Q: What will I take away from my first experiences?

It’s a feeling you’ll never forget.

After almost three years, I can remember exactly what was going through my head as my family and I finished setting up my humble new home on the 10th floor of Trelease Hall in the Florida Avenue Residence Halls. We walked across Florida Avenue, back to our minivan in the parking lot to say our good-byes.

With all the hugs done, it was time to turn around and go back into FAR, but this time, I was on my own. All I could think as I headed back up was, “now what do I do?”

Going back inside the dorm alone for the first time after my parents left was one of the most memorably surreal experiences of college. The whole first few weeks of college are a whirlwind — confusing, unfamiliar, but most of all, exciting.

Although finally being a senior has its perks, I would give anything to have the feeling of those first few days in the dorms before classes started back again. Everything felt new and exciting. Waking up after the first night was one of my more interesting experiences.

I knew I had to take a shower, but how? I’d never had a shower make me nervous before, but on that morning, I felt I had accomplished something by mastering those stalls. And yes, there are shower stalls in the dorms. That was another worry I had — I’d be faced with a big, open shower room, which would just add insult to the already omnipresent injury of the dorms’ lack of privacy. The dining halls were another challenge. Sure, I’d done cafeterias before, but I’d never gotten almost all my food from one.

Looking back on that first night, though, I’m still a little torn about my choices. When my randomly assigned roommate said, “I’m leaving, bye,” I was faced with a tough decision. What do you do on your first night at college? Just sitting in my room wasn’t a valid option, so I called up a friend from home and hung out with her and her new friends at Allen Hall, just down the road from FAR (I didn’t know this at the time, so I set out for the journey with a map I printed out from the University web site).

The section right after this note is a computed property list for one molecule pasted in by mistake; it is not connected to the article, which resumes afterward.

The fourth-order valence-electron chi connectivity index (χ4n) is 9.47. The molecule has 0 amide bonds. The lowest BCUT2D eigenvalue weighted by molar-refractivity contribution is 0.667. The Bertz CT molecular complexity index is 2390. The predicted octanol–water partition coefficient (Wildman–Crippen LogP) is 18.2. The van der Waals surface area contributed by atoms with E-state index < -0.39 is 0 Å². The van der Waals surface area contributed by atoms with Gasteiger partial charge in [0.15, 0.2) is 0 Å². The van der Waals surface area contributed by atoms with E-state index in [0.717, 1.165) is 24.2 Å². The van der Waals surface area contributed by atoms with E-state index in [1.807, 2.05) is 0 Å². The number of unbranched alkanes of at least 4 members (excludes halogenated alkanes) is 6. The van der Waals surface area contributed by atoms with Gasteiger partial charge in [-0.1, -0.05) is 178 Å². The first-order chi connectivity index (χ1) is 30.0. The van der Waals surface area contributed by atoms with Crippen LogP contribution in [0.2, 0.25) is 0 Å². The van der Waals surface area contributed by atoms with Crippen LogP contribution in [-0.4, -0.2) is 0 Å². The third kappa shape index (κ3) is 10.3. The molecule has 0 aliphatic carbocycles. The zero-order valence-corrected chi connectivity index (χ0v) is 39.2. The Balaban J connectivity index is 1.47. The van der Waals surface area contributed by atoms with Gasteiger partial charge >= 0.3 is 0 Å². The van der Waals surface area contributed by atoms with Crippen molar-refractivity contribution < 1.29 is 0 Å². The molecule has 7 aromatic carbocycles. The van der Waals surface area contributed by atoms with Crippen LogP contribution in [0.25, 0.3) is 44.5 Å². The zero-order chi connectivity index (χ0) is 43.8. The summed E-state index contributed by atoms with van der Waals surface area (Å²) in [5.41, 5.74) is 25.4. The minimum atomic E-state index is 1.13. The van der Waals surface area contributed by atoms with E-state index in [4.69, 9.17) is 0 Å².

I ended up falling in love with Allen when I got there. It was a little weird, but a lot of fun. The dorms in the week before classes start are kind of a zoo, and Allen was out of control. There were drum circles on the front porch, a “question board” in the basement lounge where people could get advice on how to deal with issues such as consistently naked roommates and almost everyone’s door was open. That wasn’t the case at FAR. Or maybe it was, but I’ll never know for sure — I hightailed it out of there on that first night before I could even find out. I loved hanging out at Allen with my new friends, but I still didn’t live there. Every day, usually multiple times, I had to make the almost 10-minute walk there from FAR. I wish I would have spent some time getting to know the people in my own dorm better; I ate a lot of meals there by myself in that first semester before I finally moved out.

Still, things worked out in the end. I found a close group of friends who have stuck by me and I’m still meeting new people all the time. Freshman year is all about exploring, and I think that’s what I miss most about it. Literally everything was new and full of opportunity. Just walking around campus was an adventure, and getting lost was sometimes part of the fun.

Now that I have an apartment, I kind of miss the dorms. Some people say I’m crazy, and I admit that I enjoy having my own room and some space to move around in. Still, it was nice always having people around and your friends close. It’s a lot harder to get everyone together for dinner when you live in an apartment, but in the dorms, the dining hall would unite us.

The best advice I can give you, just about to start your time here, is to get out and explore campus and your options as much as you can. You never know who you might meet, what you might enjoy.

When you arrive here, life is more of a blank slate than ever before. Leave the door to your dorm room open. You never know who might walk in or who you might meet. You’ll walk around campus getting lost with people, and you’ll inevitably lose touch with some of them. However, some of those people will end up becoming your new family. Don’t worry if you feel confused or overwhelmed. Everyone does at times, but campus will eventually feel like a second home.

And that’s what college is really about. It might be a little scary, but it’s the beginning of the rest of your life. Take advantage of the opportunities you’re about to have, because times like these only come around once.